Gy101 week 10
Gy101 week 10 GY 101
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This 7 page Class Notes was uploaded by Elle Notetaker on Thursday April 7, 2016. The Class Notes belongs to GY 101 at University of Alabama - Tuscaloosa taught by Eben Broadbent in Fall 2016. Since its upload, it has received 52 views. For similar materials see Atmospheric Processes & Patterns in Geography at University of Alabama - Tuscaloosa.
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Date Created: 04/07/16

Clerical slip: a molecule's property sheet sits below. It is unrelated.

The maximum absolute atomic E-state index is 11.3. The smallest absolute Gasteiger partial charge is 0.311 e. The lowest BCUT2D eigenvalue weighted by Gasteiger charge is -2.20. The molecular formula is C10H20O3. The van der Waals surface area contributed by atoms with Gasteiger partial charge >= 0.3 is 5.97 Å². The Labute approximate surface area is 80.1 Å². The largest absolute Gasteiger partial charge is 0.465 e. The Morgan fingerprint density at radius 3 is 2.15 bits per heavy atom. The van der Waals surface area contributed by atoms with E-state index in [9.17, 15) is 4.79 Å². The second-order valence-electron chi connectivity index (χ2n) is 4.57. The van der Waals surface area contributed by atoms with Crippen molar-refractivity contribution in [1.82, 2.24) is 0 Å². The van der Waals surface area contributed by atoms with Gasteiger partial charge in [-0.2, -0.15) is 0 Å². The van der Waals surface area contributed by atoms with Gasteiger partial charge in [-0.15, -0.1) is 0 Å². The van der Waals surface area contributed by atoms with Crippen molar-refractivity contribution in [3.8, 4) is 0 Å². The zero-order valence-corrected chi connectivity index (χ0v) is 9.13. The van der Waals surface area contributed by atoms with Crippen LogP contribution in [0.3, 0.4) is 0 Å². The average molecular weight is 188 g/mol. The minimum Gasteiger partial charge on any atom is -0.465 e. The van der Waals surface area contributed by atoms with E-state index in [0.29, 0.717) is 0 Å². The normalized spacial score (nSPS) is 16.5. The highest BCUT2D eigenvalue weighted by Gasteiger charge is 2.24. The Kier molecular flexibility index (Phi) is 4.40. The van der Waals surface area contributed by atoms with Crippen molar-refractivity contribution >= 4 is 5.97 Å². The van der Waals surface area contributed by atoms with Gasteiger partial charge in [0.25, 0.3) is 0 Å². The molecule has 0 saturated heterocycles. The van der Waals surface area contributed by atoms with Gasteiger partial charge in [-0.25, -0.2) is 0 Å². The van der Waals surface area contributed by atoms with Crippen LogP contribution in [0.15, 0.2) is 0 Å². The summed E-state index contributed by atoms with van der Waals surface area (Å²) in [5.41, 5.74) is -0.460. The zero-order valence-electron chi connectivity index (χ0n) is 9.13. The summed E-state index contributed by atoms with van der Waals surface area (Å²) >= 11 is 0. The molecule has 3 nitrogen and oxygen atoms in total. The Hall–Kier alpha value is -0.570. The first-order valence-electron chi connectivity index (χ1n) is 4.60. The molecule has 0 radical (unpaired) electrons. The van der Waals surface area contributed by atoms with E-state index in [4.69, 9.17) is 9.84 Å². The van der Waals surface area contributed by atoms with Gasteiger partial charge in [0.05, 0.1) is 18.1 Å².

4/4 Notes taken by Elle Gossman 3 Cell Model generally accepted to show how air circulates around the Earth, proposed by William Ferrel. It divides each hemisphere into 3 cells: 1) Hadley Cell circulates air between the tropical lows and the subtropical highs, at about 2030 degrees latitude. Trade winds are deflected to the left and right in the North and South hemispheres, creating NE trade winds in the north and SE trade winds in the south. The Hadley Cell is strongest in the winter, when there’s the biggest temperature gradient. Goes clockwise. 2) Ferrel Cell circulates air in the midlatitudes, wind shifting from the subtropical highs to the subpolar lows and deflected by the Coriolis Effect to create the Westerlies (wind is named for where it comes FROM) in both hemispheres. Goes counterclockwise. 3) Polar Cell Air is circulated between the polar highs and the subpolar lows, run by thermal differences. Air is directed by the Coriolis Effect, creating Easterlies in both hemispheres. This one goes clockwise. Here’s a video we watched in class: https://www.youtube.com/watch?v=MNQ9z_EbJc Semipermanent Pressure Cells There are a bunch of alternating pressure cells of high and low pressure that shift position with seasons. Deserts conditions at certain latitudes are made worse by subtropical highs and sinking air. Pressure belts shifting seasonally is related to the Sun’s solar declination and how sunlight hits the Earth. Upper Atmosphere Winds Reminder: The Troposphere is the closest part of the atmosphere to the Earth, and where we live. It’s followed by the Stratosphere, mesosphere, and thermosphere. Upper Troposphere: Winds in the upper troposphere are extremely fast, as there’s not as much friction (none of the air is touching the ground, or trees, or houses, etc.). Winds try to go to the poles but get redirected by Coriolis, making Westerlies, which are stronger in the winter because that’s when temperature gradients are the biggest. The thermal differences correspond to upper air height differences, and speeds go up with altitude as temperature differences make contours slope more steeply. (I’m being totally honest here, I have no Idea what the last sentence means, so unfortunately I won’t be able to translate it for you guys). Here’s another video: https://www.youtube.com/watch?v=r4wDsb7JYDs Polar Fronts and Jetstreams Strong boundaries between cold and warm air are called Polar Fronts, which mark the thermal shifts in the midlatitudes. In the upper troposhere are Polar jet streams, or really fast streams/rivers of air. Subtropical Jet streams near the Equator, on the other hand, move moisture and energy from the tropics to the poles. These winds are twice as strong in the winter as in the summer, again, because of the bigger temperature differences. Troughs and Ridges: Height contours wander as you go around the globe (what, do you expect air pressure to just walk in a straight line? It’s high, there’s no way that’s going to happen). Troughs are dips in air pressure while ridges are high pressure. Rossby Waves: These are the biggest atmospheric long waves, and each has it’s own wavelength and amplitude. There are 37 of them circling the globe at any given time, though there are more in the summer than in the winter. It makes sense, because the Earth is warmer in the summer, and will give off more longwave energy. They have preferred anchoring positions, but the Rossby waves still migrate Eastward. Rossby waves are extremely important in shifting energy north/south (meridional transport) and finding areas that are important for storm development. Once more time, here’s a video: https://www.youtube.com/watch?v=6vgvTeuoDWY Oceans have huge basins in them, and when water moves horizontally along the rims, that’s a current. They’re made by wind, but the water only goes at a 45 degree angle (down and to the right in the Northern Hemisphere), with the speed and direction shifting more toward the right as you get deeper. This is called the Ekman Spiral, started off by, again, the Coriolis Effect, and is basically nil at 100m deep, but currents have a big impact on the above atmosphere. A band director’s ‘one more time,’ actually: https://www.youtube.com/watch?v=zYms4lHpgLc North and south equatorial currents turn the water west to make the equatorial countercurrent. Because the water is going west from the Equator, western basin edges tend to be full of warm, poleward moving water for example, the Gulf Stream. The eastern edges of basins tend to be full of cold water going back to the equator. The air temperatures above the currents work with the water cold air above cold water, and warm air above warm water. The Gulf Stream moves 100 times as much water each minute as all the rivers in the world combined. Remember, though: West is Warm. Upwelling drags cold water up when offshore winds in coastal areas drag warm surface waters out to sea. It’s most obvious off the western coast of South America, where cold water upwelling helps make some of the worst desert conditions ever. How many videos will there be in this lecture?? https://www.youtube.com/watch?v=9peDRkO TLc Major Wind Systems: Monsoons are when each season, surface winds decide to turn around. They happen because of seasonal temperature differences between land and water. The East Asian monsoons are as such: cool months: dry offshore flow conditions; warm months: wet, onshore flow conditions. Orographic uplifting makes even more precipitation for areas around the Himalayas, which have some of the highest precipitation records anywhere. Yes, people, even worse than Alabama when it rains for a week straight, even if there were people swimming in a puddle outside my dorm. India has it worse. Foehn Winds are pronounced FOON, like the lady from the Doctor Who episode in which the Doctor nearly crashes a replica of the Titanic onto the Buckingham Palace. Anyways, Foon winds flow down the sides of mountains, and the air compresses due to, well, higher air pressure as altitude decreases. The air warms up remember Adiabatic Heating? Here it is again. Foehn winds are initiated when midlatitude cyclones pass by the southwest of the Alps. Chinooks are similar to Foehn winds, only they happen on the eastern side of the Rocky Mountains and happen when because of low pressure systems forming to the east of the mountains. Both Foehn and Chinooks are more common in winter than in summer. Santa Ana winds in California help spread wildfires and are common in transitional seasons particularly fall when there’s high pressure to the east. Katabatic Winds not only have a cool name and form by compression, but they originate when air is locally chilled over high elevations. As the air cools, it becomes denser and flows downhill. These are common in the Antarctica and Greenland icesheets. Katabatic winds are also called the Boras Winds of the Balkan Mountains (catchy, right?) and the Mistral Winds of France (not quite as catchy). And at long last, Pic from: https://www.youtube.com/watch?v=15JssBJf1xo 4/6 notes taken by Elle Gossman Major Wind Systems Temperature differences between the land and the sea result in air shifting toward the warmer area. Winds are named for their point of origin, so land breezes go from land to sea and sea breezes go sea to land. The thermal flow over the warmer surface causes air to rise, making a low pressure area, before the water vapor in the air condenses to make clouds and precipitation. In the day, land is hotter while at night, sea is hotter. Valley and Mountain breezes function on the same principle. The mountain facing the sun is nice and warm, while the shaded valley stays cool. A low in the day makes a valley breeze while the mountain breeze comes in at night. Remember, winds are named for where they come from. AirSea Interactions El Niño happens every 25 years, when the trade winds pushing equatorial waters westward aren’t as strong. There’ll be unusually warm waters in the Eastern Equatorial Pacific, resulting in more evaporation and lower air pressure. The cool waters in the east are replaced by warmer waters, which results in a reversal of walker circulation. As the warm waters go eastward, the air pressures above swap. Walker Circulation usually has air rising over the Western Pacific, while air sinks over the Eastern Pacific. The Southern Oscillation is linked to El Niño so strongly that they’ve simply become ENSO: El Niño/Southern Oscillation events.The shift in atmospheric pressures ends up messing with the weather across the world. The Pacific Decadal Oscillation is a pattern of atmospheric events over the Pacific that repeats every decade or so. There are 2 modes of surface water temperatures one is in the northwest and the other in the Eastern Tropical Pacific. The North Atlantic Oscillation (NAO) is in a positive phase when the pressure gradient is bigger than normal, and in a negative phase when the temperature gradient is smaller than normal. Air Masses and Fronts Air masses have the same temperature and humidity throughout, and affect really big areas. Fronts are where two different air masses meet each other and say hello. Here’s a video! https://www.youtube.com/watch?v=huKYKykjcm0 Formation of Air Masses: The places where air masses form are called source regions. Air masses have to stay there for a while to adopt the characteristics of the area. These are the different types: cA Continental Arctic Cold, dry air. It’s very Forms over high lat. of Asia, stable and has few clouds. North America, Greenland, Antarctica. cP Continental Polar Cold, dry, stable air with Forms over high lat. continental few clouds. interiors. Canada, Siberia mP Maritime Polar Cold, damp air with lots of Forms over high latitude oceans. clouds. Air is somewhat unstable. cT Continental Tropical Air is hot, dry, and very Forms over low latitude desert. unstable mT Maritime Tropical Warm, humid air Forms over subtropical oceans Here, watch another video: https://www.youtube.com/watch?v=Kmhizd4De2E Continental Polar air typically forms over places with lots of snow (high albedo) and not much insolation to make a cold, dry air mass. Continental Arctic is also in really cold temperatures, so the air doesn’t have much moisture. The boundary between Continental arctic and continental polar air masses is called the arctic front, and some people think the difference between the two air types is really minor. Maritime polar masses form over the North Pacific and are more moderate than continental polar masses. These affect North America mostly in the winter. They migrate east and cross over the west coast and the gulf of Alaska, but affect the East Coast as Northeasters (Northeasterly winds) and bringing snow and cold wind. Continental Tropical masses happen in summertime over hot, low latitude areas. The air is hot and dry, really unstable, and has little moisture. When there is moisture, the air freaks out and turns into a thunderstorm. Maritime Tropical air masses form over warm, tropical waters. They affect the US mostly in the summer, as with cT. Because they’ve got lots of moisture and are unstable, they make great opportunities for thunderstorms and heavy precipitation. Cough, Alabama, cough cough. Video no. 3! https://www.youtube.com/watch?v=ek9Jq9SKsE Fronts separate air masses and cause changes in humiditity and temperature. They come in occluded, stationary, warm, and cold types. Another video already? Odd. http://media.pearsoncmg.com/bc/bc_0media_geo/interactiveanimations/011_ColdWarmFronts_ HS_GG_Stu.html?cms#/WarmFronts A cold front is when a mass of cold air goes toward a warm air mass, and brings heavy precipitation and a temperature drop with it. A warm front is when a bunch of warm air goes toward a bunch of cold air. They end up with a bunch of warm, moist air over the cool, dry stuff. They don’t have many clouds, but they can have a little precipitation and shallow stratus clouds (they don’t go up much because of the stable air above them). Warm fronts bring frontal fogs. Stationary fronts just kind of sit there, though they may migrate. They’re just two air masses chillin’ out, maxin’, relaxin’ all cool, maybe shootin’ some bball outside of the school. When a couple of guys, who were up to no good, started making trouble in the neighborhood. I got in one little fight, and my mom got scared, said “You’re moving with your auntie and uncle in BelAir. Back to the notes. Occluded fronts happen when two fronts meet. The warm air mass between them is shoved upward. Cold type occlusion is usually in the eastern half of the continent, while warm type occlusion typically happens on the west side of the continent. http://audiofrost.com/2015/08/13/willsmithtoproducefreshprinceofbelairreboot/